Mini Metro Image: Dino Polo Club

If there was ever a way to make your city transit planners seem like a superheroes, this is it.

Mini Metro is an addictive new game that lets users design the subway layout for a rapidly expanding city. Labelled a “strategy simulation game,” players draw lines between stations and trains begin running. Users must keep subway lines efficient by redrawing them when new stations open all while balancing limited resources and growing commuter demand. Each station can only hold a limited number of waiting travelers.

It may sound stressful and a little wonky, but the game is a hit. Early iterations of the game have been available since fall 2013, but it wasn’t until November 2015 that the game was officially released for desktop. It will also be playable as a mobile app in January. Players have already uploaded subway systems that they’ve designed within the game to YouTube, with some racking up views in the hundreds of thousands:

Mini Metro received Honorable Mentions for Excellence in Design and Excellence in Visual Art at IGF 2015, a conference dedicated to public policy issues related to the internet.

Peter Curry, co-founder of game developer Dinosaur Polo Club, said the idea of making city transportation planning into a game was an obvious one for its simplicity. “It’s important to me that when someone decides to play Mini Metro, their motivations are unambiguous,” he said. “I don’t want to encourage people to play just to chase an achievement, or to complete a checklist. I want people to play simply because they want to build a subway.”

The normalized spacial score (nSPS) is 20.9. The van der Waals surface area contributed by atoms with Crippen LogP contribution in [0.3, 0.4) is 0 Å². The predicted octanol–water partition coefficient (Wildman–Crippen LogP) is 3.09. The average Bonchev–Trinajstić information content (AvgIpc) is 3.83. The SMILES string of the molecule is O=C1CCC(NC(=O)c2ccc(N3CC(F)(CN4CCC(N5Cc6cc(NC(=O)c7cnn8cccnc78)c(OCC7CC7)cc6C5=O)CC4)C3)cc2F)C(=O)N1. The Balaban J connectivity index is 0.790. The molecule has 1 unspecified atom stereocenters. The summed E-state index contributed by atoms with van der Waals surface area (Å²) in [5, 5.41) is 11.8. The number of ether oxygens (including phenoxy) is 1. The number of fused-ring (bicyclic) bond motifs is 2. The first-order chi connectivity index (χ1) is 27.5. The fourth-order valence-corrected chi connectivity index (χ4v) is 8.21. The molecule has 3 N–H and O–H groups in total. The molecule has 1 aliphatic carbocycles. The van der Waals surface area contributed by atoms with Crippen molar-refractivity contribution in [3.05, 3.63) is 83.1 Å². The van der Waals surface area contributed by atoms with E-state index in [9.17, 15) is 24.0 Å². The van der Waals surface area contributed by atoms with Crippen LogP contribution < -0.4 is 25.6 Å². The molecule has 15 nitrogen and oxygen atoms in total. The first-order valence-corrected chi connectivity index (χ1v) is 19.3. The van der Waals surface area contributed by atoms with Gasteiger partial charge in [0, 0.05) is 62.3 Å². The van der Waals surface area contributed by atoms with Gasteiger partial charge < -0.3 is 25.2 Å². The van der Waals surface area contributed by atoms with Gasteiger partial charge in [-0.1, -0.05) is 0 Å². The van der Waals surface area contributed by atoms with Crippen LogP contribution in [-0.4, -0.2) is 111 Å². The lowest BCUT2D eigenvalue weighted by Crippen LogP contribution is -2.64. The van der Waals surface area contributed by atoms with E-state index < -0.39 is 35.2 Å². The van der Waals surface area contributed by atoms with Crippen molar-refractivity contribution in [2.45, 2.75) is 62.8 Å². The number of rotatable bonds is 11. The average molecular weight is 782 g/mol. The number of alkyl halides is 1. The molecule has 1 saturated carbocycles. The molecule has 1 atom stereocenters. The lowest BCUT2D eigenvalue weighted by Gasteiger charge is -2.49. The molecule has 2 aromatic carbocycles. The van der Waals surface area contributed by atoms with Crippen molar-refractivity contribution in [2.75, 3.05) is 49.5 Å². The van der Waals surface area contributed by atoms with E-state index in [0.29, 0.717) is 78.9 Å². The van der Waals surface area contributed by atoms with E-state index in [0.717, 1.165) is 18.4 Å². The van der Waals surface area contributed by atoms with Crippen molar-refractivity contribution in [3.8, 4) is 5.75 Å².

And who knows? Perhaps the game can get people thinking about issues surrounding population density, sprawl, and infrastructure. “Could we affect even a tiny part of social change?” said Curry. “I know this sounds ridiculous, but who knows… maybe Mini Metro could take a few cars off the road.”

He cites the “harm of SimCity’s autocentric transportation model” when it comes to planning and hopes Mini Metro can be a step in the right direction to encourage smarter thinking about public transit.

H/T: 6 Sq Ft

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